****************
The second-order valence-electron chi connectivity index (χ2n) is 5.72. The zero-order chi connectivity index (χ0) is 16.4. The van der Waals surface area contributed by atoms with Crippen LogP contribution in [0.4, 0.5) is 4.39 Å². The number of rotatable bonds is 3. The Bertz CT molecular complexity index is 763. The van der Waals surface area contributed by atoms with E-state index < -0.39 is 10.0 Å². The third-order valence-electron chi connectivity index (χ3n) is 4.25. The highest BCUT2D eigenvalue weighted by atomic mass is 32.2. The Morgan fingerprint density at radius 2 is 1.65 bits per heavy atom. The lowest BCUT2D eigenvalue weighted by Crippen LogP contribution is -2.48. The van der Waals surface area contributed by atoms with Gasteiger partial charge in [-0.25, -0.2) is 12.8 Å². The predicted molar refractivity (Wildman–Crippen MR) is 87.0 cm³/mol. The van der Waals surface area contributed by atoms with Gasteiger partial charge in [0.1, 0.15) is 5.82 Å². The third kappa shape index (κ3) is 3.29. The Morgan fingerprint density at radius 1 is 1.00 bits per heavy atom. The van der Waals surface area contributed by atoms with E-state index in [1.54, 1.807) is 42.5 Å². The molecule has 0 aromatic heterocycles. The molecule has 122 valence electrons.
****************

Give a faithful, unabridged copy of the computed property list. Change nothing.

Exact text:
The second-order valence-electron chi connectivity index (χ2n) is 5.72. The zero-order chi connectivity index (χ0) is 16.4. The van der Waals surface area contributed by atoms with Crippen LogP contribution in [0.4, 0.5) is 4.39 Å². The number of rotatable bonds is 3. The Bertz CT molecular complexity index is 763. The van der Waals surface area contributed by atoms with E-state index < -0.39 is 10.0 Å². The third-order valence-electron chi connectivity index (χ3n) is 4.25. The highest BCUT2D eigenvalue weighted by atomic mass is 32.2. The Morgan fingerprint density at radius 2 is 1.65 bits per heavy atom. The lowest BCUT2D eigenvalue weighted by Crippen LogP contribution is -2.48. The van der Waals surface area contributed by atoms with Gasteiger partial charge in [-0.25, -0.2) is 12.8 Å². The predicted molar refractivity (Wildman–Crippen MR) is 87.0 cm³/mol. The van der Waals surface area contributed by atoms with Gasteiger partial charge in [0.1, 0.15) is 5.82 Å². The third kappa shape index (κ3) is 3.29. The Morgan fingerprint density at radius 1 is 1.00 bits per heavy atom. The van der Waals surface area contributed by atoms with E-state index in [1.54, 1.807) is 42.5 Å². The molecule has 0 aromatic heterocycles. The molecule has 122 valence electrons.